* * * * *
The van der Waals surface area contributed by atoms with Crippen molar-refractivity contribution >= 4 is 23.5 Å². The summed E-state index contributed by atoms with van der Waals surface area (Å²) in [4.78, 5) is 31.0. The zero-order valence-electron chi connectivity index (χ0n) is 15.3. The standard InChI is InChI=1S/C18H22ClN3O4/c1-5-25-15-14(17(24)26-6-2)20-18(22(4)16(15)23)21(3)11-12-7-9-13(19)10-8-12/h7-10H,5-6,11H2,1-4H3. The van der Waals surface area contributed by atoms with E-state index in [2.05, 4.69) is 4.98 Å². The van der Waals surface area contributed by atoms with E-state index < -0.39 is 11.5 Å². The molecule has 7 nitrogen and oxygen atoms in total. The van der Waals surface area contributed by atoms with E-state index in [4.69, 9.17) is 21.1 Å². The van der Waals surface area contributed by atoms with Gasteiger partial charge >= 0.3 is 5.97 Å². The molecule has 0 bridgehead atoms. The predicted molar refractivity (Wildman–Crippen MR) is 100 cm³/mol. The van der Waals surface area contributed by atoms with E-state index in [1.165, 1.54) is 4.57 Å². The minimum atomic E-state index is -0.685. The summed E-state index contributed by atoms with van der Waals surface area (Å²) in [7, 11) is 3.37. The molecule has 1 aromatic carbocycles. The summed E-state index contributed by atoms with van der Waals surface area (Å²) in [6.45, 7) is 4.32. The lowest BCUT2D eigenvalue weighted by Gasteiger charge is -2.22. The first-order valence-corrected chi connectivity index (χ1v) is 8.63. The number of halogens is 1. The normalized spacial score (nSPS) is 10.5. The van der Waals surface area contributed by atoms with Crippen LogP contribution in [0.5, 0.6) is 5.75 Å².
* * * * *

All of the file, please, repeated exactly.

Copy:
The van der Waals surface area contributed by atoms with Crippen molar-refractivity contribution >= 4 is 23.5 Å². The summed E-state index contributed by atoms with van der Waals surface area (Å²) in [4.78, 5) is 31.0. The zero-order valence-electron chi connectivity index (χ0n) is 15.3. The standard InChI is InChI=1S/C18H22ClN3O4/c1-5-25-15-14(17(24)26-6-2)20-18(22(4)16(15)23)21(3)11-12-7-9-13(19)10-8-12/h7-10H,5-6,11H2,1-4H3. The van der Waals surface area contributed by atoms with E-state index in [2.05, 4.69) is 4.98 Å². The van der Waals surface area contributed by atoms with E-state index < -0.39 is 11.5 Å². The molecule has 7 nitrogen and oxygen atoms in total. The van der Waals surface area contributed by atoms with E-state index in [4.69, 9.17) is 21.1 Å². The van der Waals surface area contributed by atoms with Gasteiger partial charge >= 0.3 is 5.97 Å². The molecule has 0 bridgehead atoms. The predicted molar refractivity (Wildman–Crippen MR) is 100 cm³/mol. The van der Waals surface area contributed by atoms with E-state index in [1.165, 1.54) is 4.57 Å². The minimum atomic E-state index is -0.685. The summed E-state index contributed by atoms with van der Waals surface area (Å²) in [7, 11) is 3.37. The molecule has 1 aromatic carbocycles. The summed E-state index contributed by atoms with van der Waals surface area (Å²) in [6.45, 7) is 4.32. The lowest BCUT2D eigenvalue weighted by Gasteiger charge is -2.22. The first-order valence-corrected chi connectivity index (χ1v) is 8.63. The number of halogens is 1. The normalized spacial score (nSPS) is 10.5. The van der Waals surface area contributed by atoms with Crippen LogP contribution in [0.5, 0.6) is 5.75 Å².